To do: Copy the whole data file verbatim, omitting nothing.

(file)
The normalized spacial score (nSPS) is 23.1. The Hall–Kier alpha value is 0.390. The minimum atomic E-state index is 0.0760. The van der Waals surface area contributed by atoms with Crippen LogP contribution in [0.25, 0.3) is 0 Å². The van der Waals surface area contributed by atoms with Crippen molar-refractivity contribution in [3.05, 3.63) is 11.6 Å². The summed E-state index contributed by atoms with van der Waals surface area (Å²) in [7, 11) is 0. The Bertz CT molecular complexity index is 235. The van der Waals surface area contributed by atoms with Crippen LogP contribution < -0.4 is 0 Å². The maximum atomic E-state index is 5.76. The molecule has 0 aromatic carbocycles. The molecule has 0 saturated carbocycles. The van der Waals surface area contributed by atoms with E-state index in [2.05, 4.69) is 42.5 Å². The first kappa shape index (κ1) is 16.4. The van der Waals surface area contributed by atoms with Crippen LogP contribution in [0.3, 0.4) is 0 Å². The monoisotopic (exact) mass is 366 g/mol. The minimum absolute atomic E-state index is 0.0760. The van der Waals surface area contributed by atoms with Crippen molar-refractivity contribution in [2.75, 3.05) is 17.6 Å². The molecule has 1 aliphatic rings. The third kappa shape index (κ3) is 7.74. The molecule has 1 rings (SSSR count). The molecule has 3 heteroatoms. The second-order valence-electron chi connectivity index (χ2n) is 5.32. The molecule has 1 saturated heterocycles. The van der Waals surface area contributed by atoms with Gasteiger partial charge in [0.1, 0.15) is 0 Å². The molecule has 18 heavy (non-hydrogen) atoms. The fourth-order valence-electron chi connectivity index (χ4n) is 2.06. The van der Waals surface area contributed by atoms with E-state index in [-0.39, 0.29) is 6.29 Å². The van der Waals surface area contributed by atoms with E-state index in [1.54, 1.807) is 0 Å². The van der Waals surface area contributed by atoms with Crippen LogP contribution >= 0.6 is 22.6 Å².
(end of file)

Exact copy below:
The normalized spacial score (nSPS) is 23.1. The Hall–Kier alpha value is 0.390. The minimum atomic E-state index is 0.0760. The van der Waals surface area contributed by atoms with Crippen LogP contribution in [0.25, 0.3) is 0 Å². The van der Waals surface area contributed by atoms with Crippen molar-refractivity contribution in [3.05, 3.63) is 11.6 Å². The summed E-state index contributed by atoms with van der Waals surface area (Å²) in [7, 11) is 0. The Bertz CT molecular complexity index is 235. The van der Waals surface area contributed by atoms with Crippen LogP contribution < -0.4 is 0 Å². The maximum atomic E-state index is 5.76. The molecule has 0 aromatic carbocycles. The molecule has 0 saturated carbocycles. The van der Waals surface area contributed by atoms with E-state index in [2.05, 4.69) is 42.5 Å². The first kappa shape index (κ1) is 16.4. The van der Waals surface area contributed by atoms with Crippen LogP contribution in [0.3, 0.4) is 0 Å². The monoisotopic (exact) mass is 366 g/mol. The minimum absolute atomic E-state index is 0.0760. The van der Waals surface area contributed by atoms with Crippen molar-refractivity contribution in [2.75, 3.05) is 17.6 Å². The molecule has 1 aliphatic rings. The third kappa shape index (κ3) is 7.74. The molecule has 1 rings (SSSR count). The molecule has 3 heteroatoms. The second-order valence-electron chi connectivity index (χ2n) is 5.32. The molecule has 1 saturated heterocycles. The van der Waals surface area contributed by atoms with Gasteiger partial charge in [0.1, 0.15) is 0 Å². The molecule has 18 heavy (non-hydrogen) atoms. The fourth-order valence-electron chi connectivity index (χ4n) is 2.06. The van der Waals surface area contributed by atoms with E-state index in [-0.39, 0.29) is 6.29 Å². The van der Waals surface area contributed by atoms with E-state index in [1.54, 1.807) is 0 Å². The van der Waals surface area contributed by atoms with Crippen LogP contribution >= 0.6 is 22.6 Å².